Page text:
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    ABSTRACT: We describe the design and implementation of the instrumentation required to perform DNP-NMR at higher field strengths than previously demonstrated, and report the first magic-angle spinning (MAS) DNP-NMR experiments performed at 1H/e− frequencies of 700 MHz/460 GHz. The extension of DNP-NMR to 16.4 T has required the development of probe technology, cryogenics, gyrotrons, and microwave transmission lines. The probe contains a 460 GHz microwave channel, with corrugated waveguide, tapers, and miter-bends that couple microwave power to the sample. Experimental efficiency is increased by a cryogenic exchange system for 3.2 mm rotors within the 89 mm bore. Sample temperatures ⩽85 K, resulting in improved DNP enhancements, are achieved by a novel heat exchanger design, stainless steel and brass vacuum jacketed transfer lines, and a bronze probe dewar. In addition, the heat exchanger is preceded with a nitrogen drying and generation system in series with a pre-cooling refrigerator. This reduces liquid nitrogen usage from >700 l per day to <200 l per day and allows for continuous (>7 days) cryogenic spinning without detrimental frost or ice formation. Initial enhancements, ε = −40, and a strong microwave power dependence suggests the possibility for considerable improvement. Finally, two-dimensional spectra of a model system demonstrate that the higher field provides excellent resolution, even in a glassy, cryoprotecting matrix.
    Journal of Magnetic Resonance 11/2012; 224:1-7. DOI:10.1016/j.jmr.2012.08.002 · 2.51 Impact Factor
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    • "The black circle is a fundamental forward wave oscillation, the square is a second harmonic forward wave oscillation and the diamond is a fundamental backward wave (BW) oscillation. Traditionally, gyrotrons interact with the fundamental forward wave [13], [14], [20]; however, the second harmonic forward wave is useful for higher frequency experiments [15], [16], [58], [59] and the BW interaction is used at the first or second harmonic to provide the frequency tunability in gyrotrons for DNP NMR experiments. "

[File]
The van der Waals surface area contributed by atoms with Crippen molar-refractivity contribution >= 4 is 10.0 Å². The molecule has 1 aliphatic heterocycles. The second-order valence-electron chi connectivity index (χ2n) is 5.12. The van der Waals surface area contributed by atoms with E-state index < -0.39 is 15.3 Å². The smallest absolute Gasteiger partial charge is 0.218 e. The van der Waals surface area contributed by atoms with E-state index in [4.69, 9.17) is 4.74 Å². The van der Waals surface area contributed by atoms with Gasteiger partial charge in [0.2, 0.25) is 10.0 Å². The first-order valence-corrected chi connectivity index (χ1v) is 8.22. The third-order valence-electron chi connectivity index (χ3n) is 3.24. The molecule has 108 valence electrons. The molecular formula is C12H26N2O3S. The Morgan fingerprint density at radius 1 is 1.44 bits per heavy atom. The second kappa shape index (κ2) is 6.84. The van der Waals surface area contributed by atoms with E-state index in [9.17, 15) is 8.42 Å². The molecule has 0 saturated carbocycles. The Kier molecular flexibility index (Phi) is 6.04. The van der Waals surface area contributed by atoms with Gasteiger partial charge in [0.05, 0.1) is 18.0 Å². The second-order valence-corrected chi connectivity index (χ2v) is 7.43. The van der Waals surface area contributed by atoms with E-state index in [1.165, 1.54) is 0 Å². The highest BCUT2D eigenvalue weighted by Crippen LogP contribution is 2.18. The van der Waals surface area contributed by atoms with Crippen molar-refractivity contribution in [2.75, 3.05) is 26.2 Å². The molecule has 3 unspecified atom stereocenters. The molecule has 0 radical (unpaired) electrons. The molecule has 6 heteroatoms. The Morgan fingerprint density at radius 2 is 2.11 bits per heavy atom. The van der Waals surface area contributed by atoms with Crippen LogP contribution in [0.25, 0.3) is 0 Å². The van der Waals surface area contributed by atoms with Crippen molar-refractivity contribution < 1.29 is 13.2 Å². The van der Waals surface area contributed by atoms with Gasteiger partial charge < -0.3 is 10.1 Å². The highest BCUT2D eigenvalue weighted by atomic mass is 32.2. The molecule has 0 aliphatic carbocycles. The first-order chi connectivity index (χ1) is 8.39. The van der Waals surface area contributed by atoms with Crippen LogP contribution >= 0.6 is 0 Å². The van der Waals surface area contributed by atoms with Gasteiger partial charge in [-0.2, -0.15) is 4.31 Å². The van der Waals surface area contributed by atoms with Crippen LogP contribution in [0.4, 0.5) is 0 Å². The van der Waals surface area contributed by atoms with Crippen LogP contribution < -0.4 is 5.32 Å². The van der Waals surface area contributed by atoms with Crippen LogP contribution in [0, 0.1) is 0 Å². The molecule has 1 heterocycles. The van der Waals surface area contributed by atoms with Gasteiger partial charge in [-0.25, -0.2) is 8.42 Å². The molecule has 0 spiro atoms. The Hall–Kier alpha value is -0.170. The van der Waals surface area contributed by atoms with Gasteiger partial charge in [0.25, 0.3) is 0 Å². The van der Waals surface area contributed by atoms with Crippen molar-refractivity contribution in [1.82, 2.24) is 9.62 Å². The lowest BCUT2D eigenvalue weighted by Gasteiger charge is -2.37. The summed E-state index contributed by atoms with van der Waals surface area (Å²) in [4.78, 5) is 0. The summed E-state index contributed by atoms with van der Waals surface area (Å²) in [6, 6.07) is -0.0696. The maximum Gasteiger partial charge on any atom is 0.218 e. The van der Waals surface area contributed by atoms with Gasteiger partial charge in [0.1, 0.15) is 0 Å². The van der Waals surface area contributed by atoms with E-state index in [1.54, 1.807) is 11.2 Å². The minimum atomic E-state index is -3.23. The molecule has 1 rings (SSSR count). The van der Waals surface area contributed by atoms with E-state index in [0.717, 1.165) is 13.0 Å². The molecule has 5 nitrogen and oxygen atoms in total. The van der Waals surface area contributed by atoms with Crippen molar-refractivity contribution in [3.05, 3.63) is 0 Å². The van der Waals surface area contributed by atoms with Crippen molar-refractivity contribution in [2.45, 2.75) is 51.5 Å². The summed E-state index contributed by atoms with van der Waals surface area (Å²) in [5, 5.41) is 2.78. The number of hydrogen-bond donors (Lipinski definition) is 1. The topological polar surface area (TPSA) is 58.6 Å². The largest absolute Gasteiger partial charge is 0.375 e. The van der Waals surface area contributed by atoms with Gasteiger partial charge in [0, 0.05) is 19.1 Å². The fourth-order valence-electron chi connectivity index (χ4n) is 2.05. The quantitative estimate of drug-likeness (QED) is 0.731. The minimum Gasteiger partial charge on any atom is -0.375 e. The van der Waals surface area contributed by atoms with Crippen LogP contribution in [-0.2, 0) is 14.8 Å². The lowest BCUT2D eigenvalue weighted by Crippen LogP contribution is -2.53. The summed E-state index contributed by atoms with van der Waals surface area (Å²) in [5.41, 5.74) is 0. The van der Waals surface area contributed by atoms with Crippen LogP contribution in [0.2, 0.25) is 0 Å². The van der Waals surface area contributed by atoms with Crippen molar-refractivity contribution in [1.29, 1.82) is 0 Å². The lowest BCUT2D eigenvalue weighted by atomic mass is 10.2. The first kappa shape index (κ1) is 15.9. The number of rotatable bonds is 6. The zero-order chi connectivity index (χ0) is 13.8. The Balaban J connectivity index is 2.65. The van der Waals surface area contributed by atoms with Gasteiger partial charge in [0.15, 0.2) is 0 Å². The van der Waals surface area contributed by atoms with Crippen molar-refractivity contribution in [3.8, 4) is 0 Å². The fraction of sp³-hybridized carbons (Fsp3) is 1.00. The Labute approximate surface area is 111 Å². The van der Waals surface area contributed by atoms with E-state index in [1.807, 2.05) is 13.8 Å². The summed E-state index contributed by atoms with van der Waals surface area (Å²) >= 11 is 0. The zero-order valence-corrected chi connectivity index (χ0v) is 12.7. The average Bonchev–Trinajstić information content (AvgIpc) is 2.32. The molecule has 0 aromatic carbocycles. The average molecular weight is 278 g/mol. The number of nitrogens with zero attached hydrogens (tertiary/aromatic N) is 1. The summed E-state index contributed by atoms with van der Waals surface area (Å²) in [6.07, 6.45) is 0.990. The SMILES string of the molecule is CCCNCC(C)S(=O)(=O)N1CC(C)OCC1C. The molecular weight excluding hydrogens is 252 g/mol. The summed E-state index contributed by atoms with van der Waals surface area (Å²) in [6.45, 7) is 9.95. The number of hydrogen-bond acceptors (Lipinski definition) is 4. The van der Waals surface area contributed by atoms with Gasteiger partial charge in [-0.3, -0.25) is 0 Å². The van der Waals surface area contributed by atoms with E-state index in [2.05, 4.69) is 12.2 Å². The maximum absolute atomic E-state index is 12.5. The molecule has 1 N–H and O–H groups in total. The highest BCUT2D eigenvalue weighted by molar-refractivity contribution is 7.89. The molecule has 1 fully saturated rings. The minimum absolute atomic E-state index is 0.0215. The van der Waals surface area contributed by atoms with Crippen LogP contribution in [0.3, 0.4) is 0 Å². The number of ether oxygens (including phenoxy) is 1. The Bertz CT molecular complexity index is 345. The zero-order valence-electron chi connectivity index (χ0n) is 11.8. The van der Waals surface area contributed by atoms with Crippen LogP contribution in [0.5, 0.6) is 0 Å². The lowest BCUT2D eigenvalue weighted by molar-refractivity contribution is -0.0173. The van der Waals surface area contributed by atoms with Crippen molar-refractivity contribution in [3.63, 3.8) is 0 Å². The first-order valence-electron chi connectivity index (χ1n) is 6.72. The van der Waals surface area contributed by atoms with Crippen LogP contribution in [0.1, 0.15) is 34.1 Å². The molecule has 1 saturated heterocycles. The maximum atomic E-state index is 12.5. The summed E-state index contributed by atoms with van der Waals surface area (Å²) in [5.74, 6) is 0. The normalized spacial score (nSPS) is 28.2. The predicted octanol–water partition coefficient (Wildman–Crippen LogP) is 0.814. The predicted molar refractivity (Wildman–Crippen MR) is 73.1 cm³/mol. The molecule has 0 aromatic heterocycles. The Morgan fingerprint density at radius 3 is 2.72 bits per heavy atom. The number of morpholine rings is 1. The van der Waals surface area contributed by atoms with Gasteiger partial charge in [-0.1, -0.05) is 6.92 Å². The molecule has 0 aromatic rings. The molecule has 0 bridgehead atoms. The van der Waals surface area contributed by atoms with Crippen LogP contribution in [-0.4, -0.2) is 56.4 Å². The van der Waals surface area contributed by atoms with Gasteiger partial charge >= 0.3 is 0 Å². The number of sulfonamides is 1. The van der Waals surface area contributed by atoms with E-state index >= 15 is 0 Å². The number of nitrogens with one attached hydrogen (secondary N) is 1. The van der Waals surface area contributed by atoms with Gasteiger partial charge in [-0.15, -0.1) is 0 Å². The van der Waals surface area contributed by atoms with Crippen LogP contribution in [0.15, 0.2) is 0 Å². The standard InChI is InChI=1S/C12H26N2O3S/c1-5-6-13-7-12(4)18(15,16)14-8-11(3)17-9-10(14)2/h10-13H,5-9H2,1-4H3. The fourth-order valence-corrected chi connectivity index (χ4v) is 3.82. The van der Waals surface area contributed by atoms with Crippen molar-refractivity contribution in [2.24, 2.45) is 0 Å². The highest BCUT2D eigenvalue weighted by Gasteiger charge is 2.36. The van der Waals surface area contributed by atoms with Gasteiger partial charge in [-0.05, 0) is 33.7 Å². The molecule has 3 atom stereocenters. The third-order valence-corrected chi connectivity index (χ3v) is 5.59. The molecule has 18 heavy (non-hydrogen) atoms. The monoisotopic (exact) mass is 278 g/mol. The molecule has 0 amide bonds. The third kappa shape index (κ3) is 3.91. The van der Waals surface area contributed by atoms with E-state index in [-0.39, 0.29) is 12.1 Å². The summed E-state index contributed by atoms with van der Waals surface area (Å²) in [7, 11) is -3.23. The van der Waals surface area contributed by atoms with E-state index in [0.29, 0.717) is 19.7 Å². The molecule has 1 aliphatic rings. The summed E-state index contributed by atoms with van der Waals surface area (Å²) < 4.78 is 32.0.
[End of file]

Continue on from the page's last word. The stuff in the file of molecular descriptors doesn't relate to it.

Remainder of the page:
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    ABSTRACT: Dynamic nuclear polarization (DNP) increases the sensitivity of nuclear magnetic resonance (NMR) spectroscopy by using high frequency microwaves to transfer the polarization of the electrons to the nuclear spins. The enhancement in NMR sensitivity can amount to a factor of well above 100, enabling faster data acquisition and greatly improved NMR measurements. With the increasing magnetic fields (up to 23 T) used in NMR research, the required frequency for DNP falls into the THz band (140- 600 GHz ). Gyrotrons have been developed to meet the demanding specifications for DNP NMR, including power levels of tens of watts; frequency stability of a few megahertz; and power stability of 1% over runs that last for several days to weeks. Continuous gyrotron frequency tuning of over 1 GHz has also been demonstrated. The complete DNP NMR system must include a low loss transmission line; an optimized antenna; and a holder for efficient coupling of the THz radiation to the sample. This paper describes the DNP NMR process and illustrates the THz systems needed for this demanding spectroscopic application. THz DNP NMR is a rapidly developing, exciting area of THz science and technology.
    IEEE Transactions on Terahertz Science and Technology 10/2011; 1(1-1):145 - 163. DOI:10.1109/TTHZ.2011.2159546 · 2.18 Impact Factor